WASHINGTON, Nov 16 – Ex-CIA chief David Petraeus began his testimony before lawmakers on Friday about the September 11 assault on the US mission in Benghazi, his first appearance since resigning suddenly a week ago.
Packs of reporters and camera crews were on hand at the US Capitol hoping to catch Petraeus entering the highly-anticipated, closed-door hearing of the House Intelligence Committee but they were left disappointed.
The retired general was escorted through a side door, a staffer said, and lawmakers who used the main entrance declined to discuss what they hoped to hear from Petraeus, who is embroiled in scandal over an extra-marital affair.
Republicans have blasted the White House over its response to the Benghazi attack – which killed the US ambassador and three other Americans – and its initial conflicting explanations of what happened, hinting at a wider cover-up.
The mission in Benghazi, Libya included a CIA operation, which Petraeus would have overseen before quitting as spy chief last week over his affair with biographer Paula Broadwell, which was uncovered by the FBI.
Republicans have accused Washington’s UN envoy Susan Rice of misleading the country by telling Sunday talk shows after the attack that it was part of a “spontaneous” protest against an anti-Islam video.
It eventually emerged that there was no protest, but rather a coordinated assault on the compound believed to have been carried out by Al-Qaeda-linked Ansar al-Sharia militants.
Petraeus will testify at two closed-door hearings on Friday, and according to CNN will say he knew “almost immediately” that Ansar al-Sharia was behind the attack, but that there was “confusion” about the assault.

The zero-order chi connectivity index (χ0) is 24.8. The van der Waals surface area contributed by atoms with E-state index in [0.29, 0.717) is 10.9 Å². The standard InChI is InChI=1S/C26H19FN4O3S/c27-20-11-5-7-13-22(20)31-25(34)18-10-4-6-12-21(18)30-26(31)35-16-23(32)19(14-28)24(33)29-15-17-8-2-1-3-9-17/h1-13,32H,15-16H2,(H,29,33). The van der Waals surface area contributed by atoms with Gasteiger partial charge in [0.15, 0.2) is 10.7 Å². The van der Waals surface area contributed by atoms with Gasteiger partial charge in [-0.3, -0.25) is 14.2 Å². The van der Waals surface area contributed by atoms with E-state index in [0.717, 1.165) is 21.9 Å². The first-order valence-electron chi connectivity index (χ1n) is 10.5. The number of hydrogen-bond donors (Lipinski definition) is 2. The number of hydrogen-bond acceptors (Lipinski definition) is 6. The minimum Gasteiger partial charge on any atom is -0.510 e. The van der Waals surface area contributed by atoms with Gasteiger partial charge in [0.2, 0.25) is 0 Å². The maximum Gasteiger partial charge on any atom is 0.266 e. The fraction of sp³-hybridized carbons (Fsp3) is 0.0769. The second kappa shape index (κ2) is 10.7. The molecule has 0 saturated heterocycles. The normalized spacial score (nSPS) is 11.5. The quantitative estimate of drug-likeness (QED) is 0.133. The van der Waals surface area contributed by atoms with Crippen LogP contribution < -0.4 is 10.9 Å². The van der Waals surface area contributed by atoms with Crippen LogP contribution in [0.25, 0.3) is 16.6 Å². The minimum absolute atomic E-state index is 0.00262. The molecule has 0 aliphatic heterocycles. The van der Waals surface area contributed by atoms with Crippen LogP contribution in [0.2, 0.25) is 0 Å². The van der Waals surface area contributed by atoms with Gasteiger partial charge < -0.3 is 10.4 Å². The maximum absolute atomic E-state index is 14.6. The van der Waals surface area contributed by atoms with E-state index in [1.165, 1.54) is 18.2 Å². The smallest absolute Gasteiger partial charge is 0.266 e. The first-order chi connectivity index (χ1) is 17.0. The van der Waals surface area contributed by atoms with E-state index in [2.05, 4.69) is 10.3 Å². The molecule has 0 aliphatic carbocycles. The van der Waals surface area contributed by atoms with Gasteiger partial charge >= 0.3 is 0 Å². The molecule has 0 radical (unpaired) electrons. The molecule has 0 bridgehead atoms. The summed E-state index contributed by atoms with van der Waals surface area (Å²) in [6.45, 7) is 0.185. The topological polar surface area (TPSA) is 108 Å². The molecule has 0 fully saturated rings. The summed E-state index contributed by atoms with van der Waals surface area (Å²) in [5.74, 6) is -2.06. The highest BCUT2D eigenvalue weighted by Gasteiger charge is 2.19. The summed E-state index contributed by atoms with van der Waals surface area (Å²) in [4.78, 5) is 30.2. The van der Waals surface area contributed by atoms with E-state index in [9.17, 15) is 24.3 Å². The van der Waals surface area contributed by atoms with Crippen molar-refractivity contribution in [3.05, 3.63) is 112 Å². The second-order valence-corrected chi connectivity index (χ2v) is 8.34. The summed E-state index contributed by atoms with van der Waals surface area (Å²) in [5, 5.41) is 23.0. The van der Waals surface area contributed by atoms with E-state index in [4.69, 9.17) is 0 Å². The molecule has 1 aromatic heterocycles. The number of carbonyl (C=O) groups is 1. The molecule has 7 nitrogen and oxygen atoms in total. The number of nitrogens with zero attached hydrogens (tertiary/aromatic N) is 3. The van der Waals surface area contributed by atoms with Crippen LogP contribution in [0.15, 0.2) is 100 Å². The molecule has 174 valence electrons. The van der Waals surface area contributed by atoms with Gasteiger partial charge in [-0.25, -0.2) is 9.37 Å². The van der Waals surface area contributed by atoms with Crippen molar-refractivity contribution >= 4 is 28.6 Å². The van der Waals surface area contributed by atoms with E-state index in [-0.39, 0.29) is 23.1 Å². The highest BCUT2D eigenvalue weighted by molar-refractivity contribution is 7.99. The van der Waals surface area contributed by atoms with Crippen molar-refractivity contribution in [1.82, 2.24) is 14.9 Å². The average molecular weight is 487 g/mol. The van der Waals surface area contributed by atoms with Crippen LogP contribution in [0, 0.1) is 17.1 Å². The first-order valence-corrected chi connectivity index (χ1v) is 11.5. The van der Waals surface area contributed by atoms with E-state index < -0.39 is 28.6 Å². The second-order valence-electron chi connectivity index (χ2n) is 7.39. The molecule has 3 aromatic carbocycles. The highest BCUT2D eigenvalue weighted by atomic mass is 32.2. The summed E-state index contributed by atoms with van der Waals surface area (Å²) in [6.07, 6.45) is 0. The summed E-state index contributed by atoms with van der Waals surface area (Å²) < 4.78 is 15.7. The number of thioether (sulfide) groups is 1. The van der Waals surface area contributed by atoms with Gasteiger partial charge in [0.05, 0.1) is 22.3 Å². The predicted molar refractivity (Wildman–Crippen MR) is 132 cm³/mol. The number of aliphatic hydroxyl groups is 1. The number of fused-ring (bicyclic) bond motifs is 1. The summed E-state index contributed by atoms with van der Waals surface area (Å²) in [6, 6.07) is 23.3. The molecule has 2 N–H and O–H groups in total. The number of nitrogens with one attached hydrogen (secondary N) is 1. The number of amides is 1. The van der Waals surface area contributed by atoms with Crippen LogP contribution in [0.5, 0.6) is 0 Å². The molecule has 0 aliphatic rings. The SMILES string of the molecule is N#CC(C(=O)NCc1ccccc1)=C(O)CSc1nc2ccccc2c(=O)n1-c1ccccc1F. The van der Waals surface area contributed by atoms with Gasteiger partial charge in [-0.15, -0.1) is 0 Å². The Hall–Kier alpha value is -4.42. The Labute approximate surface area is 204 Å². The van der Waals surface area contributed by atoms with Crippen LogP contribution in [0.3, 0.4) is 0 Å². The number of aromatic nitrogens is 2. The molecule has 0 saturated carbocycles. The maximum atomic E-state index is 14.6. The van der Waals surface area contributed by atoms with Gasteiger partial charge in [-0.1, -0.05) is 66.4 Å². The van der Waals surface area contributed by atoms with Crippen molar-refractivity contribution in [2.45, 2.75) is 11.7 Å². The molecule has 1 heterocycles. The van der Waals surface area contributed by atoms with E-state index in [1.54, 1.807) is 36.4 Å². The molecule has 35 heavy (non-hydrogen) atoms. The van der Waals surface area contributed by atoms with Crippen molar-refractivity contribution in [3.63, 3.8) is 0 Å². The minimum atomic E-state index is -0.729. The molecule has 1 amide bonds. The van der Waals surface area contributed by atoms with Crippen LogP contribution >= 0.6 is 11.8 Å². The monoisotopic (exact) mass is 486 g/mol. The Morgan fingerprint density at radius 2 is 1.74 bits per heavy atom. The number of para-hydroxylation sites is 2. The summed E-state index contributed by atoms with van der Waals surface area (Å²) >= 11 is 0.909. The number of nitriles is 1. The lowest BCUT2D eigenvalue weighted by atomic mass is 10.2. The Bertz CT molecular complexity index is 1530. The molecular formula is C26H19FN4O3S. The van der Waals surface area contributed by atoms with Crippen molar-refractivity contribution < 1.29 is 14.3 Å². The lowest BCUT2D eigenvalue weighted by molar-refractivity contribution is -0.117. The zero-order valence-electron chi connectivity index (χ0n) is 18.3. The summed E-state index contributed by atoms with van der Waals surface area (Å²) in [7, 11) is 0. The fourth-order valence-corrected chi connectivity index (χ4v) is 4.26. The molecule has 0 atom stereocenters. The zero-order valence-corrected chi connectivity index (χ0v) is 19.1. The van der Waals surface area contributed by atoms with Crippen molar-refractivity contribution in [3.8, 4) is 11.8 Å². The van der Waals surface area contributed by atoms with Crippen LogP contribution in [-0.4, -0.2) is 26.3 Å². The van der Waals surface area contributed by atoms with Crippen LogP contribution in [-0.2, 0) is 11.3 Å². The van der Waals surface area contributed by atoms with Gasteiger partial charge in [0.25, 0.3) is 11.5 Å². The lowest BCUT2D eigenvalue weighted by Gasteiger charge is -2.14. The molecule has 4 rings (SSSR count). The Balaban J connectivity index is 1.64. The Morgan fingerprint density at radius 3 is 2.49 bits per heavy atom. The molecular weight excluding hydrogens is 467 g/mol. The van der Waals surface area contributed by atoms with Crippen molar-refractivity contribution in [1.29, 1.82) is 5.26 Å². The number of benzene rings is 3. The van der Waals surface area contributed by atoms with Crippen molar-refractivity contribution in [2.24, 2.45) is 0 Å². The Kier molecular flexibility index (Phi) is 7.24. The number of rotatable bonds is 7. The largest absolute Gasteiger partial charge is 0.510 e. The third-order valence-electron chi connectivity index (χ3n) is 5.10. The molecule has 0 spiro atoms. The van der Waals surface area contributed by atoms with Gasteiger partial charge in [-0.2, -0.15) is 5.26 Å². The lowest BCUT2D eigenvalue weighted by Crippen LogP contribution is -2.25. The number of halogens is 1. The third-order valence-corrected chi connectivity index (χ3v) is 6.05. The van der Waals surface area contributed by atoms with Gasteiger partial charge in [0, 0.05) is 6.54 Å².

The retired four-star general will also reportedly say that 20 intelligence reports linked the attack to the video, which sparked violent protests the same day in Cairo, where demonstrators scaled the walls of the US embassy.
Several congressional hearings, most of them closed to the public, are probing the Benghazi killings this week. A heated House hearing Thursday saw lawmakers exchange bitter accusations about the assault and the White House’s handling of it.
State Department and FBI probes into the attack are also currently under way, and Secretary of State Hillary Clinton has agreed to testify before House and Senate hearings once her department finishes a review of events in Benghazi. That report is expected by mid-December.
US senators got their first look Thursday at dramatic real-time video footage of the attack.
However, the hearings seem to have done little to resolve the partisan sparring over the administration’s response, with Republicans strongly hinting at a larger scandal and President Barack Obama’s fellow Democrats appearing more reassured.